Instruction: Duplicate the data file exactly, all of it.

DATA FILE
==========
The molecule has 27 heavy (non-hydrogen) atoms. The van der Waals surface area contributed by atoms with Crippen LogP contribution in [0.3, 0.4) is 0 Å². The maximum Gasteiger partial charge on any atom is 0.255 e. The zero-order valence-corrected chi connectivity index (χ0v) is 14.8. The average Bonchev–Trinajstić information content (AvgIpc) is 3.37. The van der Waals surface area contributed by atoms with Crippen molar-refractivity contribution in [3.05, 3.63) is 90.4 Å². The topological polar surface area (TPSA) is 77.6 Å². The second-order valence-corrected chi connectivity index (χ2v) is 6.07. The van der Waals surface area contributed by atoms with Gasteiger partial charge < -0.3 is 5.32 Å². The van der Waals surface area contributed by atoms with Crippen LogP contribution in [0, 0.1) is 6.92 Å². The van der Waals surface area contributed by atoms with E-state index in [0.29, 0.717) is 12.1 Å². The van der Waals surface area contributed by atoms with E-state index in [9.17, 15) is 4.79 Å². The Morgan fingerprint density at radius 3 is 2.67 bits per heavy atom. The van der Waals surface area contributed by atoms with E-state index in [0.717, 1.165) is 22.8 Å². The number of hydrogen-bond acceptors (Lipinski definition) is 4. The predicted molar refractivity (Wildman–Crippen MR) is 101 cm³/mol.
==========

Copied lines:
The molecule has 27 heavy (non-hydrogen) atoms. The van der Waals surface area contributed by atoms with Crippen LogP contribution in [0.3, 0.4) is 0 Å². The maximum Gasteiger partial charge on any atom is 0.255 e. The zero-order valence-corrected chi connectivity index (χ0v) is 14.8. The average Bonchev–Trinajstić information content (AvgIpc) is 3.37. The van der Waals surface area contributed by atoms with Crippen molar-refractivity contribution in [3.05, 3.63) is 90.4 Å². The topological polar surface area (TPSA) is 77.6 Å². The second-order valence-corrected chi connectivity index (χ2v) is 6.07. The van der Waals surface area contributed by atoms with Gasteiger partial charge < -0.3 is 5.32 Å². The van der Waals surface area contributed by atoms with Crippen LogP contribution in [0, 0.1) is 6.92 Å². The van der Waals surface area contributed by atoms with E-state index in [0.29, 0.717) is 12.1 Å². The van der Waals surface area contributed by atoms with E-state index in [9.17, 15) is 4.79 Å². The Morgan fingerprint density at radius 3 is 2.67 bits per heavy atom. The van der Waals surface area contributed by atoms with E-state index in [0.717, 1.165) is 22.8 Å². The number of hydrogen-bond acceptors (Lipinski definition) is 4. The predicted molar refractivity (Wildman–Crippen MR) is 101 cm³/mol.